That some foods may do a better job of filling you up for the same calories is not a new concept.Â We know from past studies that some high calorie foods are associated with weight loss (nuts) while others are associated with weight gain (potato chips), but some new data may show us why.Â Â A recent research paper published in the Journal of the American Medical Association http://www.ncbi.nlm.nih.gov/pubmed/23280226 (this is the hyperlink for the article)shows us that different foods have different effects on blood flow to the areas of our brain that determine how full we feel and provides further evidence that all calories are NOT the same.
Previous research has found that fructose (as compared to the same amount of calories of other sugars) leads to increased feeding and weight gain in rats.Â This raised the question of whether fructose intake in humans (important since high fructose corn syrup is an ingredient in many processed foods) could have the same effect (weight gain and increased feeding) in humans.Â Â More recently, researchers at Yale studied blood flow to the parts of the brain that control hunger and fullness in response to 2 different sugars, glucose or fructose.
What the Yale group found is that the brain did react differently to fructose consumption.Â The research subjects that had fructose felt less full and hungrier than when they were given the same number of calories of glucose.
If Calorie Counting Doesnâ€™t Work for Weight Loss, What Does?
We have been in practice for over 35 years between us and have seen a lot of patients succeed at long term weight loss and even more that have failed.Â What we have discovered from our conversations with these patients is that there are 2 primary determinants of those who successfully lost weight.Â First, they were physically active.Â Not gym rats necessarily, but regularly active (usually walking).Â The other was that they ate real food.Â Most of them didnâ€™t diet (restrict calories), but just changed to eating healthier foods.Â Whether they did it on the Mediterranean diet, Plant based diet, Paleo diet or even on their own diet, the common theme was little processed foods(and therefore little high fructose corn syrup).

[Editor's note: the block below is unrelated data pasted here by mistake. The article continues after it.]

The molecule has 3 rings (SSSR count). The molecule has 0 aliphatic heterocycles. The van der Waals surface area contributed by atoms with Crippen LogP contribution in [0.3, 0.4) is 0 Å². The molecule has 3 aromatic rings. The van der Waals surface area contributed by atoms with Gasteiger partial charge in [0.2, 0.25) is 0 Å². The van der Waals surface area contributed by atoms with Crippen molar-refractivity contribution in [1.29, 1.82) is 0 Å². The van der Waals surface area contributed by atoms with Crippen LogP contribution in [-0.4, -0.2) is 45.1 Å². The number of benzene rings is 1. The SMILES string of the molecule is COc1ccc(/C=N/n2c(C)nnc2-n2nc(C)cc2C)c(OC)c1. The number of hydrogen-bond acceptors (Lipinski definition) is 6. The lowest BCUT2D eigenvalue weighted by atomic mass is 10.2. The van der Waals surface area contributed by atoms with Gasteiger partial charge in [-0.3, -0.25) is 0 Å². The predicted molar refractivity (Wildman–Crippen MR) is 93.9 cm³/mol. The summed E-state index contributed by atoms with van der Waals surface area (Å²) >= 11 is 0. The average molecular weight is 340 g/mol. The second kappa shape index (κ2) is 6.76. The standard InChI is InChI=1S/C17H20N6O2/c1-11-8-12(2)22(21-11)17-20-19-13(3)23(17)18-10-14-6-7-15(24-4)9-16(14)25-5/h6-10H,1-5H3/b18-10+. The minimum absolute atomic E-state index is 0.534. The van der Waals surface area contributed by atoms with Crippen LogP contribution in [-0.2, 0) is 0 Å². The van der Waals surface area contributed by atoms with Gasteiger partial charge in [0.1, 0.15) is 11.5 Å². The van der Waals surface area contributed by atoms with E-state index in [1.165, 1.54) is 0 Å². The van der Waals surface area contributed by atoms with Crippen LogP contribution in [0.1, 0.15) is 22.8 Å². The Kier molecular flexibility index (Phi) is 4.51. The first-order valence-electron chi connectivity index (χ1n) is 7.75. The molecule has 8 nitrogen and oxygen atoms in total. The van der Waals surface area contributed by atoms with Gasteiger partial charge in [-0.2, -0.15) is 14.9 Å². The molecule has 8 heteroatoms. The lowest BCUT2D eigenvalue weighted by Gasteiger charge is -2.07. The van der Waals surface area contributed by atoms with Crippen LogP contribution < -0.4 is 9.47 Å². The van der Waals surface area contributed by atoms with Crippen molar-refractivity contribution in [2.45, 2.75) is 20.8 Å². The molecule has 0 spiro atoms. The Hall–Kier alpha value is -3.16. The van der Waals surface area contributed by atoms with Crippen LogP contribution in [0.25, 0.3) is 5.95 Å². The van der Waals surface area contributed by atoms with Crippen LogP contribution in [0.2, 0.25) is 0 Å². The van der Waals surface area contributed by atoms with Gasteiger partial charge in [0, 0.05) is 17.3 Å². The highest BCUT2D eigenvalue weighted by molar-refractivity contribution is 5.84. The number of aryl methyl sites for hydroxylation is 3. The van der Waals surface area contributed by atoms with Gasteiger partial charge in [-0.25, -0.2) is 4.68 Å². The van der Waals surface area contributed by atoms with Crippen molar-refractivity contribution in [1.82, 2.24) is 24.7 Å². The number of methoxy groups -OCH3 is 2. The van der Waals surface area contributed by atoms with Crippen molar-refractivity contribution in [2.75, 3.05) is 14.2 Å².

So thatâ€™s the secret in a nutshell.Â Eat real food.Â Youâ€™ll be healthier, you will feel better and you will discover that real food is delicious.
Oh yeah, youâ€™ll weigh less too!
[box]Dr. R. Todd Hurst, MD is a board certified cardiologist and Dr. Lisa Hurst, MD is a board certified internist. Â They foundedÂ Achieve-Life,Â aÂ healthy, permanent weight loss program, after years of watching fad diets fail their patients.Â They’ve developed tools and resources that can guarantee your weight loss and now off you the opportunity toÂ tryÂ the differenceÂ for free!Â We share your excitement of FINALLY having the tools you need to achieve your weight loss goals![/box]